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I am working on a rather large query, but am now stuck on the last bit. Given this example table:

  Key1  |  Key2  |  SomeCol  |
    0   |    0   |    ABC    |
    0   |    1   |    123    |
------------------------------
    1   |    5   |    ABC    |
    1   |    6   |    DEF    |
    1   |    7   |    ABC    |
------------------------------
    2   |    4   |    ABC    |
    2   |    5   |    456    |
    2   |    6   |    456    |
------------------------------
    3   |    4   |    ABC    |
    3   |    5   |    456    |
    3   |    6   |    ABC    |
------------------------------
    4   |    4   |    ABC    |
    4   |    5   |    ABC    |
    4   |    6   |    ABC    |

At this point in my query, I have extracted sequential(Key1, Key2) portions of a table and grouped by Key1. I wish to determine if all the values of SomeCol are identical, except for the first row.

Expected results:
  Key1  |  Key2  |  SomeCol  |
    0   |    0   |    ABC    |
    2   |    4   |    ABC    |
    4   |    4   |    ABC    |

I know I can use something like.Any(g => g.SomeCol.Distinct().Count() == 1) in a case where I need all entries to be the same, but I can't seem to figure out how to get the syntax right to Skip(1). Also, I feel that my method of checking equality is sort of a hack. I know I can do this processing easily in C#, but I want to get as much of the processing to happen on the database side. Since my query is currently written in extension methods, I would appreciate in answer in the same syntax. Thanks!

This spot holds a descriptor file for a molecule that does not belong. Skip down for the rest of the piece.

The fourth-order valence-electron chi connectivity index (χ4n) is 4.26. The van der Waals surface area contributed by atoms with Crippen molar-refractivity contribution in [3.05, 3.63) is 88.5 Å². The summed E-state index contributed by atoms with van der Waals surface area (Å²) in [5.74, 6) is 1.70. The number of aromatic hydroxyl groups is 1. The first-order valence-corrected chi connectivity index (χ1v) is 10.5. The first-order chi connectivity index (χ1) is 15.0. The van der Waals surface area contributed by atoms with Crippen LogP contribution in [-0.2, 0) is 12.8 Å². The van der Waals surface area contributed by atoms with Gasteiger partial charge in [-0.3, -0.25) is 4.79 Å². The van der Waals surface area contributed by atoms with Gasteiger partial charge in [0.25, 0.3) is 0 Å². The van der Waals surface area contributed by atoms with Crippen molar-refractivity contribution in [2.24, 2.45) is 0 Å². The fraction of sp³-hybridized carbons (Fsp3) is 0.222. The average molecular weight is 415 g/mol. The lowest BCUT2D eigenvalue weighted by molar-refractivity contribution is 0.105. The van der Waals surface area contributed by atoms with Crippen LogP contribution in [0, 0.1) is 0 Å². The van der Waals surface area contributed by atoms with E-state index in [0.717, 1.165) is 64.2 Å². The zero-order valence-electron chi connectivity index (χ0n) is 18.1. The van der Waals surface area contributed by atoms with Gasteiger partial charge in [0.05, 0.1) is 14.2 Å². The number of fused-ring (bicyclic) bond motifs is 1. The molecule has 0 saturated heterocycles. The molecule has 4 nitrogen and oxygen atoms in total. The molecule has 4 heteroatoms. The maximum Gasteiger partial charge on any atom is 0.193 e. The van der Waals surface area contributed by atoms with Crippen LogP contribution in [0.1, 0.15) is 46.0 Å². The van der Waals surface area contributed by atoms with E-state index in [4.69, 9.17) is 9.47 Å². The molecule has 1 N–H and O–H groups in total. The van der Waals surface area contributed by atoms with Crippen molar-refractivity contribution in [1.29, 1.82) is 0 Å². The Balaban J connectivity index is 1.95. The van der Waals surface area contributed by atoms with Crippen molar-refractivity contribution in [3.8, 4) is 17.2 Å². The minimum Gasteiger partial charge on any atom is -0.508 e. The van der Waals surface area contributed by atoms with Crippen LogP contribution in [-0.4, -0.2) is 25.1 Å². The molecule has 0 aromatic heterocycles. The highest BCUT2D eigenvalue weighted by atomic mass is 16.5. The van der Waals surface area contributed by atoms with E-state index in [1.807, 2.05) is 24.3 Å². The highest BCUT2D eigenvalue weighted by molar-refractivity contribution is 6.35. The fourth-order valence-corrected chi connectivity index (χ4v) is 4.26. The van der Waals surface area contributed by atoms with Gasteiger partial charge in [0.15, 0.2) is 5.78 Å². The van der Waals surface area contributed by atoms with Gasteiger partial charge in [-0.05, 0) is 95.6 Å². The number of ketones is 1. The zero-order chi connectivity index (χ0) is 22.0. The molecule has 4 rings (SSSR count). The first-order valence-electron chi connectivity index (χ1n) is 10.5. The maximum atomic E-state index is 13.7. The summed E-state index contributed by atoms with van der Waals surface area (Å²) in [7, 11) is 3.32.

What I have so far:

resultFromRestOfQuery
.GroupBy(g => g.Key1)
????
.SelectMany(g => g.Take(1).Select(h => h)
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1 Answer 1

up vote 1 down vote accepted

UPDATE

Alright, tested this on your values and it works.

var result = collection
            .OrderBy(p => p.Key1)
            .ThenBy(p => p.Key2)
            .GroupBy(p => p.Key1)
            .Where(p => p.Skip(1)
                    .Select(j => j.SomeCol)
                    .Distinct().Count() == 1)
            .Select(p => p.First())
            .ToList();

UPDATE #2

Perhaps this will help you with performance. Here is another version of this query without using Distinct(). Note the p.Count() > 1 - this is to avoid selecting the 1st row in a group when there's only 1 element in a group. If it's okay to select the first row when there's only one row, simply remove this part of the condition.

 var result = collection
            .OrderBy(p => p.Key1)
            .ThenBy(p => p.Key2)
            .GroupBy(p => p.Key1)
            .Where(p => p.Count() > 1 && p.Skip(1)
                    .Select(j => j.SomeCol)
                    .All(j => j == p.Last().SomeCol))
            .Select(p => p.First())
            .ToList();
share|improve this answer
    
I had thought about skipping the first row prior to checking if all the SomeCol values were equal, but then I hit an issue where I am required to return that first row as the result. –  Jeff Apr 1 '13 at 18:36
    
Wait, do you mean the first row in the entire table, or the first row in each group of Key1? –  Artless Apr 1 '13 at 18:37
    
The first row of each grouped collection. Take a look at the expected results I posted above. For each Key1 I need to check if SomeCol is equivalent for Min(Key2) + 1 to Max(Key2). If that condition is met, then return (Key1, Min(Key2)). I hope that makes sense –  Jeff Apr 1 '13 at 18:40
    
I managed to get your expected result from the data you provided. I updated my answer. –  Artless Apr 1 '13 at 19:02
    
This is close, but your code does not work as intended in the case where the value of SomeCol is the same for a particular value of Key1. In the context of the problem, if the SomeCol value for key pairs (2,5) and (2,6) were changed to "ABC", the function will not return (2,4). I feel that this is really close though. I'll see if I can get this to work.. –  Jeff Apr 1 '13 at 19:25

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